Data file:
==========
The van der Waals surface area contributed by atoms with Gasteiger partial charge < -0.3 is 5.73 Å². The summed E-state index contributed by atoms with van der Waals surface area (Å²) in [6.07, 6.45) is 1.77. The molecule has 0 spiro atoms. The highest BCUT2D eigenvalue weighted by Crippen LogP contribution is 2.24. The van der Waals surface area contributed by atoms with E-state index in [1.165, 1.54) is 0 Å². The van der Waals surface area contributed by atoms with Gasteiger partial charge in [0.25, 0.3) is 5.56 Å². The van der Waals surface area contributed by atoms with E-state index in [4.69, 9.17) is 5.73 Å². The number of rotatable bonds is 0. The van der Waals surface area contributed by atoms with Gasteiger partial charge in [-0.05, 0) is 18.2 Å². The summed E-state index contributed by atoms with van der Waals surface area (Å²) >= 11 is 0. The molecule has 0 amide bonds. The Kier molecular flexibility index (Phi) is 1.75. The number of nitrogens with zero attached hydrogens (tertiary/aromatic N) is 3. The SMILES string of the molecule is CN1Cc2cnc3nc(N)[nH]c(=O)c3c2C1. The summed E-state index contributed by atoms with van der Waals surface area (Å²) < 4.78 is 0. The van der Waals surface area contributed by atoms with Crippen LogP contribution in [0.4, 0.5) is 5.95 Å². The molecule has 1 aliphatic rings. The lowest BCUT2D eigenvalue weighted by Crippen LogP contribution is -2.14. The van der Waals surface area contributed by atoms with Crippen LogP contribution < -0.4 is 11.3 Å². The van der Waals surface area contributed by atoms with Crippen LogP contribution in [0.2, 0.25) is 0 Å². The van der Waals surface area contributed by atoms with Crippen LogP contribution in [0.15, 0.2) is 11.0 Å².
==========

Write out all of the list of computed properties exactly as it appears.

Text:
The van der Waals surface area contributed by atoms with Gasteiger partial charge < -0.3 is 5.73 Å². The summed E-state index contributed by atoms with van der Waals surface area (Å²) in [6.07, 6.45) is 1.77. The molecule has 0 spiro atoms. The highest BCUT2D eigenvalue weighted by Crippen LogP contribution is 2.24. The van der Waals surface area contributed by atoms with E-state index in [1.165, 1.54) is 0 Å². The van der Waals surface area contributed by atoms with Gasteiger partial charge in [0.25, 0.3) is 5.56 Å². The van der Waals surface area contributed by atoms with E-state index in [4.69, 9.17) is 5.73 Å². The number of rotatable bonds is 0. The van der Waals surface area contributed by atoms with Gasteiger partial charge in [-0.05, 0) is 18.2 Å². The summed E-state index contributed by atoms with van der Waals surface area (Å²) >= 11 is 0. The molecule has 0 amide bonds. The Kier molecular flexibility index (Phi) is 1.75. The number of nitrogens with zero attached hydrogens (tertiary/aromatic N) is 3. The SMILES string of the molecule is CN1Cc2cnc3nc(N)[nH]c(=O)c3c2C1. The summed E-state index contributed by atoms with van der Waals surface area (Å²) < 4.78 is 0. The van der Waals surface area contributed by atoms with Crippen LogP contribution in [0.4, 0.5) is 5.95 Å². The molecule has 1 aliphatic rings. The lowest BCUT2D eigenvalue weighted by Crippen LogP contribution is -2.14. The van der Waals surface area contributed by atoms with Crippen LogP contribution < -0.4 is 11.3 Å². The van der Waals surface area contributed by atoms with Crippen LogP contribution in [0.2, 0.25) is 0 Å². The van der Waals surface area contributed by atoms with Crippen LogP contribution in [0.15, 0.2) is 11.0 Å².